Phylogenetic systematics, historical biogeography, and the evolution of vocalizations in Nearctic toads (Bufo)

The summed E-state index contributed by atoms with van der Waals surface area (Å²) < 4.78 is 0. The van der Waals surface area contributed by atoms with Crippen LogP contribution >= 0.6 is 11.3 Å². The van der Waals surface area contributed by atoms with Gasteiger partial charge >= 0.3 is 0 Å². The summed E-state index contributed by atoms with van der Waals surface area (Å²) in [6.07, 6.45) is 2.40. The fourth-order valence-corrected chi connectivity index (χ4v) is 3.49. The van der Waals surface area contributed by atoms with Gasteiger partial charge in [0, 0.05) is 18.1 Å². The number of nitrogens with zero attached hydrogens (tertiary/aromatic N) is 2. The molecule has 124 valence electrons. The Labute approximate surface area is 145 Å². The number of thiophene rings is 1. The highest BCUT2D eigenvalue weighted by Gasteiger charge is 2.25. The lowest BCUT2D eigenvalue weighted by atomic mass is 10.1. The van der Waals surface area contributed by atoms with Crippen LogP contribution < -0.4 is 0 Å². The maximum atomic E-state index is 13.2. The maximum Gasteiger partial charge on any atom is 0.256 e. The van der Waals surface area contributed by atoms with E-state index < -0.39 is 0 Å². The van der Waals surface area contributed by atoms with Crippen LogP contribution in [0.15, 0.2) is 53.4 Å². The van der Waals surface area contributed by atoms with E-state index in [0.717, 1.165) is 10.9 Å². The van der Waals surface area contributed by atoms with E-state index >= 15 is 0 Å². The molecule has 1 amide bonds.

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The evolution of mating signals has long interested biologists because changes in mating signal production and/or reception can lead to reproductive isolation and speciation. Here, I examine the evolution of the male mating signal (the advertisement call) and the female preference for this call in the Western Toad, Bufo boreas. Call surveys and a morphological study for the occurrence of vocal sacs, which are necessary for producing these calls, reveal that only populations in the northeastern corner of this species’ range produce long, high-amplitude advertisement calls. This is the first study to report among-population variation in the presence of the major mating signal in any animal. Although populations vary in whether or not males call, phonotaxis tests demonstrate that female B. boreas in calling and non-calling populations have the preference for this call. Phylogenetic analyses indicate that the call was lost in the ancestor to modern B. boreas and then secondarily re-evolved in the ortheastern populations. Bufo boreas is one of many toad species that inhabits the Nearctic region. I use phylogenetic analyses of large and small subunit mitochondrial ribosomal DNA sequences to examine the phylogenetic relationships among Nearctic toad species and test previously proposed biogeographic hypotheses for the colonization history of the Nearctic region. This work indicates that the Nearctic Bufo are monophyletic and result from a single colonization event from the Neotropics. Further, fossil and paleogeographic data suggest that this colonization occurred prior to the formation of a contiguous land bridge between the Neotropic and Nearctic regions. Many of the individuals examined in the Nearctic toad study had previously been sequenced for the same gene region. A surprising number of errors were found in the earlier sequences and attributed to the method of sequence generation. In my final chapter, I review the causes and consequences of sequencing error and present a novel method that uses sequence conservation information to detect errors. This approach is exemplified with the unique dataset of replicated sequences, and resources for easily implementing this approach are made available on the Comparative RNA Web Site (http://www.rna.ccbb.utexas.edu/).